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Product lead times stabilise but timber, steel and brick shortages remain

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Overall construction product supply has improved slightly, but certain items, including bricks and blocks, cement, concrete roof tiles, timber battens, chipboard, steel lintels and PVC products remain in short supply.

That’s according to the latest statement from John Newcomb, CEO of the Builders Merchants Federation and Peter Caplehorn, CEO of the Construction Products Association, co-chairs of the Construction Leadership Council’s product availability working group.

Newcomb and Caplehorn observed a “slight levelling off” in construction demand, mostly in the domestic repair, maintenance and improvement sector, but said demand remained high.

While lead times for some product areas have stabilised, others remain in short supply.

Newcomb and Caplehorn said the main concerns are around bricks and blocks, with some regions experiencing increased delays in securing supplies; concrete roof tiles, where lead times are averaging 24-30 weeks, and bagged cement. 

While there was some easing in the shortages of bulk and bagged cement in August, with additional cement brought in from abroad, delivery has nonetheless been constrained by the lack of domestic haulage capacity. Extended delivery times are expected to continue until the end of the year and some allocation will likely remain in place.

Transport challenges continue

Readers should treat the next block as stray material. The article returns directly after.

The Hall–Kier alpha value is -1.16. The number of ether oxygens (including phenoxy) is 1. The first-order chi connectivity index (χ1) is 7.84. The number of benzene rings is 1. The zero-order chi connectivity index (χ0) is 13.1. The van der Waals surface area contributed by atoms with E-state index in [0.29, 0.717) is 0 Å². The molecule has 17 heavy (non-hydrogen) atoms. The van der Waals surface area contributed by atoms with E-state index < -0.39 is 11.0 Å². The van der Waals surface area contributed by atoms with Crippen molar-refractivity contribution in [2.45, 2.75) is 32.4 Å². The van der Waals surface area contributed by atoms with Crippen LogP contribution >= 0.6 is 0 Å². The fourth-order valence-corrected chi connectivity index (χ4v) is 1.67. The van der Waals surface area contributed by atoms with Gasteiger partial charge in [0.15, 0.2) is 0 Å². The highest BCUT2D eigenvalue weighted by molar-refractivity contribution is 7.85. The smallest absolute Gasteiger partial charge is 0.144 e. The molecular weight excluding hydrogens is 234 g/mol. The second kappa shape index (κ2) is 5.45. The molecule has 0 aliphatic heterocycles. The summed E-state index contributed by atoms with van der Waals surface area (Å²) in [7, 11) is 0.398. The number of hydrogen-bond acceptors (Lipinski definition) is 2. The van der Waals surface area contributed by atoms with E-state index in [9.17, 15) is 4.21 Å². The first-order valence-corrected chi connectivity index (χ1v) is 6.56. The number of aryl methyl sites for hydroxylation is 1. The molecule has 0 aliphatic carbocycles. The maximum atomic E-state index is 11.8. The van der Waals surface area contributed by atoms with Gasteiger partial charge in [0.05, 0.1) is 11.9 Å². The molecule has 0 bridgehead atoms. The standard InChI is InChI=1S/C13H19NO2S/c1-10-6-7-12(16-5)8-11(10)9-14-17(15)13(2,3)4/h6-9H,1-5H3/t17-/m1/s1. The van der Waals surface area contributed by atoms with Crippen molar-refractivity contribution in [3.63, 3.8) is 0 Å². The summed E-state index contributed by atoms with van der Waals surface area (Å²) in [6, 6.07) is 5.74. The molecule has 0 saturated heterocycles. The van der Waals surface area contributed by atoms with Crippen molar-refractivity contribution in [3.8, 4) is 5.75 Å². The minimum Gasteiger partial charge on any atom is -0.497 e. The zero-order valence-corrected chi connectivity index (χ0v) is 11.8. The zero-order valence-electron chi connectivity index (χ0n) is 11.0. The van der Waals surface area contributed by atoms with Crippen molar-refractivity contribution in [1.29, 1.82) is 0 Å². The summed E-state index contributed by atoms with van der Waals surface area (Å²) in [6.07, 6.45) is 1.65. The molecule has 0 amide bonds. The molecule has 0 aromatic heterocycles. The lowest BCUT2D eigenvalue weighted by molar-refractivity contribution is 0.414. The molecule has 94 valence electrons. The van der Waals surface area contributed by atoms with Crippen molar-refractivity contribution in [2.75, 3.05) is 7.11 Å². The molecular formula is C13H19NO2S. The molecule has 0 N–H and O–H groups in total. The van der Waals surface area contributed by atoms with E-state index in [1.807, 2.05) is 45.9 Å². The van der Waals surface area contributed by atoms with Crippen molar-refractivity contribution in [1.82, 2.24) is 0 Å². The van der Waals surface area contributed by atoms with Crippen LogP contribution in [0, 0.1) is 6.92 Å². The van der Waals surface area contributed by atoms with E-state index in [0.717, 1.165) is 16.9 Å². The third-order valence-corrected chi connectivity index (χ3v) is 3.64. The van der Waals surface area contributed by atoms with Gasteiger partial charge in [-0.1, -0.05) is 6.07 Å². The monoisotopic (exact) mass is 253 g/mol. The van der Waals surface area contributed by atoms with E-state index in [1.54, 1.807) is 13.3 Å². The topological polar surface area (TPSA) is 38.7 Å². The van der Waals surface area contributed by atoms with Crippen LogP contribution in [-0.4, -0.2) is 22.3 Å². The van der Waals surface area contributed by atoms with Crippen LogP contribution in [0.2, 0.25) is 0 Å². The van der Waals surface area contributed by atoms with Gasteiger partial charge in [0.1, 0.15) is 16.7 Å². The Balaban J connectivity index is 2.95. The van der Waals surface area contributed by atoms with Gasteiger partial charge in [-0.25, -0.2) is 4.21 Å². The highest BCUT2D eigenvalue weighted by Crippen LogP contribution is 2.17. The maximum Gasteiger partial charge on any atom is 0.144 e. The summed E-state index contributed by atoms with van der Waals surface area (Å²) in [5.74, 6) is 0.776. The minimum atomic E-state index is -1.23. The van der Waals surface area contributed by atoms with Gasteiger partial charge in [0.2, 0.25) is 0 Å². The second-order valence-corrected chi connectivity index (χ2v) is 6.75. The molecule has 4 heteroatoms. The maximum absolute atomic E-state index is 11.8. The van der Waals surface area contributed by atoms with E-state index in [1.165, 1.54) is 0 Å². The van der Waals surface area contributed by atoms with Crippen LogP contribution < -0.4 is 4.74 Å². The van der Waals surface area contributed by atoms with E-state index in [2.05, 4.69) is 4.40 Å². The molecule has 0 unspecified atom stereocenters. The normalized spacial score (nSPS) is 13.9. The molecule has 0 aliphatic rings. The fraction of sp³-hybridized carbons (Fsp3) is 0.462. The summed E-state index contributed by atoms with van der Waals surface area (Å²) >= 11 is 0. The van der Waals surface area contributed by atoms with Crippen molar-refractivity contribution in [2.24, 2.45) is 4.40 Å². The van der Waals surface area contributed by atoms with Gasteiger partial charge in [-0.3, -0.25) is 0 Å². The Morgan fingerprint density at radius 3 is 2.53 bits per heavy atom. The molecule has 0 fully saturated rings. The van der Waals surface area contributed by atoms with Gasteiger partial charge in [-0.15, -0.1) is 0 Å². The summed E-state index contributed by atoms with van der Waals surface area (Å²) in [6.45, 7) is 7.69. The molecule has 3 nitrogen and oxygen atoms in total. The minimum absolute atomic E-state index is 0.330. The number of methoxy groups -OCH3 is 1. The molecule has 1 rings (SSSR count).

Transport issues continue to be the most common and pressing concern across the supply chain, with global shipping capacity reduced by 25% since the start of the pandemic, leading to delays and high container prices. The British Ports Association has warned that it expects challenges to continue until at least the second quarter of 2022.

Meanwhile, within the UK, the shortage of HGV drivers is affecting every sector and will take many months to resolve, despite government action to increase driver testing.  

And Newcomb and Caplehorn warned that while price increases for many products have moderated, this may be “short-lived” due to pressure on costs of raw materials, labour and transport. Rising energy prices are also expected to take effect as the wholesale cost of gas doubles.

Newcomb and Caplehorn concluded: “Despite the current challenges, by working closely and collaboratively, the supply chain is just about managing under unprecedented circumstances. We are not out of the woods yet. While many factors could still cause disruption, we are currently in a better position than three to four months ago.”

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